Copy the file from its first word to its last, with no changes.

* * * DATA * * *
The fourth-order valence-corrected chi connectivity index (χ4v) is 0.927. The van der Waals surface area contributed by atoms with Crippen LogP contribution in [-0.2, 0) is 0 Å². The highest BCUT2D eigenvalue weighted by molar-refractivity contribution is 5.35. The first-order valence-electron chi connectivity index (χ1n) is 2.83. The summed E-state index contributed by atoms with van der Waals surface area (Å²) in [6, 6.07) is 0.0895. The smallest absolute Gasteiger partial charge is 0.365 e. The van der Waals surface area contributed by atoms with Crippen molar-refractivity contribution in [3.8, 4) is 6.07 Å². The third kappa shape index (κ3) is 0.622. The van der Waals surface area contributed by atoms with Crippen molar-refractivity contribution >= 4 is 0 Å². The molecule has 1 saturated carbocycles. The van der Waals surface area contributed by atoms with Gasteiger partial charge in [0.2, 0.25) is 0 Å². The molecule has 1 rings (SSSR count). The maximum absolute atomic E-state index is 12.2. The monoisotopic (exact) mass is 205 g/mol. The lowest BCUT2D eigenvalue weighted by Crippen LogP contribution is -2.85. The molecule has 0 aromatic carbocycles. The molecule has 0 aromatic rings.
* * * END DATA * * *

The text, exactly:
The fourth-order valence-corrected chi connectivity index (χ4v) is 0.927. The van der Waals surface area contributed by atoms with Crippen LogP contribution in [-0.2, 0) is 0 Å². The highest BCUT2D eigenvalue weighted by molar-refractivity contribution is 5.35. The first-order valence-electron chi connectivity index (χ1n) is 2.83. The summed E-state index contributed by atoms with van der Waals surface area (Å²) in [6, 6.07) is 0.0895. The smallest absolute Gasteiger partial charge is 0.365 e. The van der Waals surface area contributed by atoms with Crippen molar-refractivity contribution in [3.8, 4) is 6.07 Å². The third kappa shape index (κ3) is 0.622. The van der Waals surface area contributed by atoms with Crippen molar-refractivity contribution >= 4 is 0 Å². The molecule has 1 saturated carbocycles. The van der Waals surface area contributed by atoms with Gasteiger partial charge in [0.2, 0.25) is 0 Å². The molecule has 1 rings (SSSR count). The maximum absolute atomic E-state index is 12.2. The monoisotopic (exact) mass is 205 g/mol. The lowest BCUT2D eigenvalue weighted by Crippen LogP contribution is -2.85. The molecule has 0 aromatic carbocycles. The molecule has 0 aromatic rings.